The biggest problem with turning Dune into a film is that the book appears increasingly derivative of generic sci-fi tropes.
A man says Blue Bayou took details of his life without his permission. Several women who appear in the documentary Sabaya say they did not consent to be filmed. How can filmmakers avoid these ethical pitfalls?
“The 52-hertz Whale,” which sings a song at a frequency no other whale uses, is a social media phenomenon. But this film shows that the phenomenon says more about us than whales.
With dense split-screen use of period artifacts and a killer Velvets soundtrack, Todd Haynes’s documentary is a loving tribute to his favorite band.
Jenna Cato Bass’s film is a reckoning both for her and all the clueless white children who never thought about the Black women who served them.
Fauci is not quite a hagiography of “America’s doctor,” but it comes close. It ignores or twists the flaws in his responses to both AIDS and COVID-19.
In this film about stardom, the viewer has nowhere to appreciate and connect with the characters and concepts.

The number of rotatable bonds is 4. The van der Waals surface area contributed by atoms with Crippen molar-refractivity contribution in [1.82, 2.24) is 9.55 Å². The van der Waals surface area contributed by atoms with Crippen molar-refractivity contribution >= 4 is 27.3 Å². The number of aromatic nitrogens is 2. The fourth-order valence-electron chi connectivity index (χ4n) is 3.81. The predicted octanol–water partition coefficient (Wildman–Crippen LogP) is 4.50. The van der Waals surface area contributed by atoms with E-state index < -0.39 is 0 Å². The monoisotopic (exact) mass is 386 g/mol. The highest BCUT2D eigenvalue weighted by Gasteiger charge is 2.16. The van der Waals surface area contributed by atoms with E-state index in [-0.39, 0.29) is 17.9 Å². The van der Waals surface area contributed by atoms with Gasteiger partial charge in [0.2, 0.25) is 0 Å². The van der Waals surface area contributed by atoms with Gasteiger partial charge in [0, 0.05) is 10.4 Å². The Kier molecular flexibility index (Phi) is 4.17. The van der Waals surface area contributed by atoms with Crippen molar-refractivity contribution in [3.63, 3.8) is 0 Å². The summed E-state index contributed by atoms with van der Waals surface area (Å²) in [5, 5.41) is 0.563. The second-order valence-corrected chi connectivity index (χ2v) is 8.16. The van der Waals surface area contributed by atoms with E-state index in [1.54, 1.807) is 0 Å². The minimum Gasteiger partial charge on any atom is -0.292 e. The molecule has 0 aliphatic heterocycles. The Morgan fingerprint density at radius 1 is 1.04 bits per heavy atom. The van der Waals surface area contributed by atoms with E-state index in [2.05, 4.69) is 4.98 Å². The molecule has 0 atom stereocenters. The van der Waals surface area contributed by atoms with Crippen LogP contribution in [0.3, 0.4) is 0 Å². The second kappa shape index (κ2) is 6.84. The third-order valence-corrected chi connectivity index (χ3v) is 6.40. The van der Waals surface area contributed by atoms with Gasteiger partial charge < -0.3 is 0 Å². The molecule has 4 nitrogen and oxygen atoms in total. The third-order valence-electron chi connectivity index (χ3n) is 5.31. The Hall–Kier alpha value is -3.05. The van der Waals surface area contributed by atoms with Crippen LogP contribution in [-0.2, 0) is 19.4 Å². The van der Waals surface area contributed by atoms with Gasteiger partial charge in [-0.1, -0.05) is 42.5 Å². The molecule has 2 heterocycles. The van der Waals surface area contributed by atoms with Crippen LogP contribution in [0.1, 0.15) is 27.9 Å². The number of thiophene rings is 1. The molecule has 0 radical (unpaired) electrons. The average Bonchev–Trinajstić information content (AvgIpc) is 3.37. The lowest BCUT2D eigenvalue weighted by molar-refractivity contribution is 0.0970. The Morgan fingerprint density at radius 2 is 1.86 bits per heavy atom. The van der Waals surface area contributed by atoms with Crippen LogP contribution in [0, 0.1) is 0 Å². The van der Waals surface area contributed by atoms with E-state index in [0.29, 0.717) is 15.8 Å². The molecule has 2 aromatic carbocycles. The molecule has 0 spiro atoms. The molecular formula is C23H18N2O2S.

Bill Morrison’s new documentary The Village Detective: A Song Cycle is an eerie meditation on mortality made from forgotten parts of cinema history.
This update brings the star power of Jessica Chastain and Oscar Isaac, but can’t match the emotional intensity of the original.
Like many of Silver’s films, the 1975 indie drama about Manhattan’s old Jewish enclave has been unjustly forgotten. But you now have the perfect opportunity to discover it.
Filmmakers Betsy West and Julie Cohen talk to Hyperallergic about Murray’s archives and holding themselves accountable as white women biographing a Black figure.
Sean Baker’s film about a washed-up porn star seducing a teenage girl is sexually frank in a way few US films are now.